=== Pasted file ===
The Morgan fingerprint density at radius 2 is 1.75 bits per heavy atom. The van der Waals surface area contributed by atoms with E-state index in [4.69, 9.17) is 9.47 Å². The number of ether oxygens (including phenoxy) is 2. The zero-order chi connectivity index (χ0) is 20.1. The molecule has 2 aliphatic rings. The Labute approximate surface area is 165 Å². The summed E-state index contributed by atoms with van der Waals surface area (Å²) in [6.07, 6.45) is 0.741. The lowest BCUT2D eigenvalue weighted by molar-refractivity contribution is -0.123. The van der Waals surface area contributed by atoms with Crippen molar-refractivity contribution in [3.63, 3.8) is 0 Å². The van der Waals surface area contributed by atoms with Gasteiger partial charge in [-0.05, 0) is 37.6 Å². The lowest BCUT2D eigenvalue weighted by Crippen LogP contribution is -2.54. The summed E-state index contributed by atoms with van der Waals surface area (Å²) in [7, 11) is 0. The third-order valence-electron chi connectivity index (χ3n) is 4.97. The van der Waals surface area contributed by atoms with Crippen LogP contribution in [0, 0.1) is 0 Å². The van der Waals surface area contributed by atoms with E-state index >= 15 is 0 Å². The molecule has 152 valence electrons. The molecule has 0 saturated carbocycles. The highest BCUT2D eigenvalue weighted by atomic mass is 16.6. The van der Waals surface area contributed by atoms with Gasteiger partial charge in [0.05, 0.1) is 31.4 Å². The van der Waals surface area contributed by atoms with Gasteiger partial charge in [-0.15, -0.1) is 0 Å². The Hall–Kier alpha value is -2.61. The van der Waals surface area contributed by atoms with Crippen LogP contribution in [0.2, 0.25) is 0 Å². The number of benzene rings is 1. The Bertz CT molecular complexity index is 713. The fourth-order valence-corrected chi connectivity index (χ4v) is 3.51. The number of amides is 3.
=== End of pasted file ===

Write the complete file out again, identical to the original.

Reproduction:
The Morgan fingerprint density at radius 2 is 1.75 bits per heavy atom. The van der Waals surface area contributed by atoms with E-state index in [4.69, 9.17) is 9.47 Å². The number of ether oxygens (including phenoxy) is 2. The zero-order chi connectivity index (χ0) is 20.1. The molecule has 2 aliphatic rings. The Labute approximate surface area is 165 Å². The summed E-state index contributed by atoms with van der Waals surface area (Å²) in [6.07, 6.45) is 0.741. The lowest BCUT2D eigenvalue weighted by molar-refractivity contribution is -0.123. The van der Waals surface area contributed by atoms with Crippen molar-refractivity contribution in [3.63, 3.8) is 0 Å². The van der Waals surface area contributed by atoms with Gasteiger partial charge in [-0.05, 0) is 37.6 Å². The lowest BCUT2D eigenvalue weighted by Crippen LogP contribution is -2.54. The summed E-state index contributed by atoms with van der Waals surface area (Å²) in [7, 11) is 0. The third-order valence-electron chi connectivity index (χ3n) is 4.97. The van der Waals surface area contributed by atoms with Crippen LogP contribution in [0, 0.1) is 0 Å². The van der Waals surface area contributed by atoms with E-state index >= 15 is 0 Å². The molecule has 152 valence electrons. The molecule has 0 saturated carbocycles. The highest BCUT2D eigenvalue weighted by atomic mass is 16.6. The van der Waals surface area contributed by atoms with Gasteiger partial charge in [0.05, 0.1) is 31.4 Å². The van der Waals surface area contributed by atoms with Gasteiger partial charge in [-0.15, -0.1) is 0 Å². The Hall–Kier alpha value is -2.61. The van der Waals surface area contributed by atoms with Crippen LogP contribution in [0.2, 0.25) is 0 Å². The number of benzene rings is 1. The Bertz CT molecular complexity index is 713. The fourth-order valence-corrected chi connectivity index (χ4v) is 3.51. The number of amides is 3.